Commuter Cars of Spokane, Wash., makes the Tango, something that looks like a four-wheeled motorcycle and was different enough to attract actor George Clooney as its first (and, so far, only) buyer. Commuter Cars Vice President Bryan Woodbury says the car will do zero to 60 in four seconds (like the Tesla) and, in the spirit of these exclusive wheels, costs about $108,000.
“It’s the new high-power electronics that is making this possible,” Woodbury said of the immense power he and other manufacturers are seeing in modern electric vehicle machinery. “Now you have electric cars blowing away Dodge Vipers on the drag strip. Electric cars are expensive and fast, because of better motor controllers and better batteries. People just aren’t interested in slow cars.”
In California, Universal Electric Vehicles of Thousands Oaks (Ventura County) makes a convertible sports car (the Electrum Spyder ) that it says will, like the others, be doing that zero to 60 dance in around four seconds, according to Vice President Gregory Lane and will be relatively cheap — under $70,000.
“This is a niche market,” Lane said. “We’re not after the general public. We have a list of potential buyers, and we’re talking production of about 155 Spyders by the third year.” Lane’s wife, Diana, says the firm is trying to secure funding.
Phoenix Motorcars in Ojai figures its niche is SUVs and SUTs (sport utility truck), using bodies made in South Korea and electric motors built in Torrance. The vehicles will sell for about $45,000 each.
Perhaps the most ambitious project in all these may be the one mounted by Ian Wright, a New Zealander who used to work for Tesla and now has his own shop in Burlingame and is raising money.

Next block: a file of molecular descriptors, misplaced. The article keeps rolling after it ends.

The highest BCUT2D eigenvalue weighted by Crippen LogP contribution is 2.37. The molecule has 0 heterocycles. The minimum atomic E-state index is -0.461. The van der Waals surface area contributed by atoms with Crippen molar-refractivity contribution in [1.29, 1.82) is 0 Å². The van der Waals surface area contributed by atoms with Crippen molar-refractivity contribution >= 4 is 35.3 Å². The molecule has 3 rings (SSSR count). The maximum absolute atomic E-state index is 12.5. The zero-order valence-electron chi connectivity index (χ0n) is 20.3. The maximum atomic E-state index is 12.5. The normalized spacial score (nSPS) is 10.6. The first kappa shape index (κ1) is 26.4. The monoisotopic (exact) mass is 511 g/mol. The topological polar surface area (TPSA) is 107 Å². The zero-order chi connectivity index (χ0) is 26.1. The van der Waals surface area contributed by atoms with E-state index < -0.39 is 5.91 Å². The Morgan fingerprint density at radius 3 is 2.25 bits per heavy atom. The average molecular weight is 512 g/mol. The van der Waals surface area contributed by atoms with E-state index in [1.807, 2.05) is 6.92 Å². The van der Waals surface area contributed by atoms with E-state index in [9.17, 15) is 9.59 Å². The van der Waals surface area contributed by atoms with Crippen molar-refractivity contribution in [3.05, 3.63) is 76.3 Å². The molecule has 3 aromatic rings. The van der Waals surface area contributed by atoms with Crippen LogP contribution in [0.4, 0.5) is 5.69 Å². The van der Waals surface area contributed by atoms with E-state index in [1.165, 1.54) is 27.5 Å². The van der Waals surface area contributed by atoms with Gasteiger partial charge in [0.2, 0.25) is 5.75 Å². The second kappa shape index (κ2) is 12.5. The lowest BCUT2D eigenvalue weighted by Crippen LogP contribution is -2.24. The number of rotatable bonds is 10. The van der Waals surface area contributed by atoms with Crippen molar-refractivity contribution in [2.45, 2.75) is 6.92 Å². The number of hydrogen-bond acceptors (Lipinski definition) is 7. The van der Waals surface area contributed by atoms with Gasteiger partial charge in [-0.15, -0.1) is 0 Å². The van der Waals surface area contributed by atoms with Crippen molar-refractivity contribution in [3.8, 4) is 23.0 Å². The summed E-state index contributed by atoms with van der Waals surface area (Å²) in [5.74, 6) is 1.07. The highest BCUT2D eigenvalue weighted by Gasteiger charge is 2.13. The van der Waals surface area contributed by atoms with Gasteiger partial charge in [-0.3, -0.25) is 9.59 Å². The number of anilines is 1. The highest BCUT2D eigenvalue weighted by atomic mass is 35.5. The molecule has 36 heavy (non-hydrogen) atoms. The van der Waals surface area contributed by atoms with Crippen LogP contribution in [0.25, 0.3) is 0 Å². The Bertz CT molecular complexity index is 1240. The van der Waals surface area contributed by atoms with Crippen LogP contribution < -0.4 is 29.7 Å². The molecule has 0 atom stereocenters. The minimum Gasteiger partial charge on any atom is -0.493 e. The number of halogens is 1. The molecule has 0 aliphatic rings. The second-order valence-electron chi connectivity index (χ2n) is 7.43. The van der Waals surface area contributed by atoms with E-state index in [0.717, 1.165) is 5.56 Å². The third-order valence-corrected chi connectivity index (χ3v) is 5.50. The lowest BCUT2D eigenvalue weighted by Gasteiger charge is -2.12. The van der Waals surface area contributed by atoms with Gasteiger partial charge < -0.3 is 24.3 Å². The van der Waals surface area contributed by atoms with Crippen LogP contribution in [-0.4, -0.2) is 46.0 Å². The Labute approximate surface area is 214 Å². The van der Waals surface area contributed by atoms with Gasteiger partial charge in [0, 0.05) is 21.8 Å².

“I want to build an extreme performance electric sports car,” Wright said the other day, “faster than any production car you can buy for less than $1 million. This would be zero to 60 in three seconds.”
If you have read my blog recently then you will also realise that the question of the rising cost of diesel fuel has also been causing a lot of concern and controversy in the UK boating community. So I thought I would carry out an investigation into the practicality of running a boat on pure electric or on hybrid propulsion systems such as combined diesel and electric power.
Although there are drawbacks to hybrid systems – some of which I list below – it reminds me of the early days of the commercialisation of the microcomputers in the 80’s when every advance could be met with derision and scepticsm particularly by those that always think the glass is half empty. Having spent my working career in software development, I have an easy acceptance of rapid change; of innovations that cause step changes; of being periodically surprised by the ingenuity of physicists, chemists, and materials scientists that have created a tipping point so many times over the past 20 years.
This is what will happen in boat building now. I believe that all the drawbacks that people cite will be overcome. Many are already within reach and lie within the bounds of the current technical horizons of boat design, alternative energy generation, electrical storage, and hybrid propulsion systems.